Learning Curves Dental Adventure Tours


  • Thanks
  • Timpanogos-Harley Davidson: A brief history
  • New Zealand
  • Bike Tip: Battery Charger & Maintainer


The season has come to a close and as you read this letter we are greeting our guests from across the country for our final ride of the year with Gordon and Rella Christenson. Rella is so excited to show off her Can Am with a twelve inch pink stripe down the center and a big pink bow behind the seat. Rella, you are unique and special in so many ways. Thank you for all you give to Learning Curves and to the world of dentistry.

Thanks to the wonderful, supportive and gifted clinicians. Our rides this year have been filled to near capacity every month. The blessing to the Hammond family of being able to meet you, serve you and ride by your side means more than you can know. Even more than that, it helps our work with our Smiles for Hope Foundation to continue to expand and move forward.

Thank you—

Roy and Glenda and the Hammond Family

Timpanogos-Harley Davidson: A brief history

The home that Glenda and I enjoy at Sundance Resort is on the back side of Mount Timpanogos. Our home is at about 6,500 feet elevation. That is about half way to the top of the 12,000 foot mountain.

Timpanogos-Harley Davidson derives its name from the mountain. When Willie G. Davidson visited the dealership soon after its opening, he exclaimed, “This is the most significant Harley-Davidson dealership in the world, there is nothing to compare it by.” Many of you have enjoyed shopping and wandering through the dealership and may have wondered about the origination of this structure. As I come and go from the dealership on a regular basis, I am always reminded of many memories out of my past growing up in this valley situated at the foot of Mount Timpanogos.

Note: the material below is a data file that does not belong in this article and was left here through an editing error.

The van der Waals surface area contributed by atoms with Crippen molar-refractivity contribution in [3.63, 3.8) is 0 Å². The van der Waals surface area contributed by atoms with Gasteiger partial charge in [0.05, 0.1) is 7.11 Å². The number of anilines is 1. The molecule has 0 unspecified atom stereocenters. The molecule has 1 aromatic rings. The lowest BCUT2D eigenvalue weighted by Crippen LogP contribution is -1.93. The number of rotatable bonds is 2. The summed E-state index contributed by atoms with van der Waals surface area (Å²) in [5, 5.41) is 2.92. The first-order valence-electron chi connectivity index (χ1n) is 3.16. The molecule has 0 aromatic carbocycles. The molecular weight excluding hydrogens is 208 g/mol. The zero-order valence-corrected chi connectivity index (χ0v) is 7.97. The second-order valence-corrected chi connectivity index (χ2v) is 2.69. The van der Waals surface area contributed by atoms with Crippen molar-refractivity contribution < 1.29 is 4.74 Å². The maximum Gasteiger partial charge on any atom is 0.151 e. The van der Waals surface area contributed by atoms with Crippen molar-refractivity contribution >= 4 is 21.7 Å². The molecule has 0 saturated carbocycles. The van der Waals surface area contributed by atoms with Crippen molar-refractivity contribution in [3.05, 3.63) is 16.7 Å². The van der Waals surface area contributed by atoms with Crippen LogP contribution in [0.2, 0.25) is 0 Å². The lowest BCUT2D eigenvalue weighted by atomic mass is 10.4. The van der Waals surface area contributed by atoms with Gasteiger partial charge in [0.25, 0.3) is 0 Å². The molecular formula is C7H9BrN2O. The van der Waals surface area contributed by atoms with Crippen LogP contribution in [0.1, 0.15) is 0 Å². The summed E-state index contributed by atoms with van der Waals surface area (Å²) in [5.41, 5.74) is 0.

Even though the building looks very old, it was actually constructed during the years of 2007-2008. The creative mind behind the construction was Dave Timisto who is a close friend of my son Chris and the son of my high school classmate and close friend, Dennis Timisto.

I hope you might enjoy a few thoughts of this history that is so much a part of this very unique dealership. In 2005, demolition began on Geneva Steel Company which was situated right across the street. The steel mill was constructed between 1942 and 1944 and was designed to provide steel to the west coast for the war effort and be far enough away from the coast to be out of air attack range from the west coast. Geneva Steel was the main source of income of our valley throughout my childhood and high school years. The mill struggled in later years as did many in the US due to low demand fueled by “dumping of cheap foreign steel imports. The mill declared bankruptcy in 1999 and again in 2002 when it finally closed.

Dave Timisto began to collect remains of the steel mill to add to many other historical parts of our valley to fulfill his vision and dream of a destination Harley-Davidson Dealership. It was with his vision and guidance that all of this “reclaimed junk” was pieced together to create this unique structure. He also created the menu and idea of Marley’s which serves breakfast and lunch in the west corner of the dealership.